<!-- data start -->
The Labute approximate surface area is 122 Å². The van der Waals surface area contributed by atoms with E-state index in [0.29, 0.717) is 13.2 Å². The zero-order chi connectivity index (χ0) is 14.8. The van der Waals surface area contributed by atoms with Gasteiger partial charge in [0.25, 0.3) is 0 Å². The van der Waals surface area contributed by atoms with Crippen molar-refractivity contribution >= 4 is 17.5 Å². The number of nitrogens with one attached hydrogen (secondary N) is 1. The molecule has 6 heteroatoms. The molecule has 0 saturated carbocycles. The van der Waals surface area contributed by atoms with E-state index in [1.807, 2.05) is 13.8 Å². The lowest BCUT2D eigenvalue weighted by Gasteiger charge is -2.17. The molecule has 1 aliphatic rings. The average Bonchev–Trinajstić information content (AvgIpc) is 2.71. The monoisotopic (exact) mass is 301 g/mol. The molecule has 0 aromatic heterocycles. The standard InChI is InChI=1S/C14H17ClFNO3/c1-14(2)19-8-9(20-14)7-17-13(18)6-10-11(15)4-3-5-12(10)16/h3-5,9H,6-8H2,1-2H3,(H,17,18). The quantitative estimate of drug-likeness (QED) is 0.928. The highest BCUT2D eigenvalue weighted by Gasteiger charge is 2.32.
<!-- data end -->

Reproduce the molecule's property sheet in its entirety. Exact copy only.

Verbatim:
The Labute approximate surface area is 122 Å². The van der Waals surface area contributed by atoms with E-state index in [0.29, 0.717) is 13.2 Å². The zero-order chi connectivity index (χ0) is 14.8. The van der Waals surface area contributed by atoms with Gasteiger partial charge in [0.25, 0.3) is 0 Å². The van der Waals surface area contributed by atoms with Crippen molar-refractivity contribution >= 4 is 17.5 Å². The number of nitrogens with one attached hydrogen (secondary N) is 1. The molecule has 6 heteroatoms. The molecule has 0 saturated carbocycles. The van der Waals surface area contributed by atoms with E-state index in [1.807, 2.05) is 13.8 Å². The lowest BCUT2D eigenvalue weighted by Gasteiger charge is -2.17. The molecule has 1 aliphatic rings. The average Bonchev–Trinajstić information content (AvgIpc) is 2.71. The monoisotopic (exact) mass is 301 g/mol. The molecule has 0 aromatic heterocycles. The standard InChI is InChI=1S/C14H17ClFNO3/c1-14(2)19-8-9(20-14)7-17-13(18)6-10-11(15)4-3-5-12(10)16/h3-5,9H,6-8H2,1-2H3,(H,17,18). The quantitative estimate of drug-likeness (QED) is 0.928. The highest BCUT2D eigenvalue weighted by Gasteiger charge is 2.32.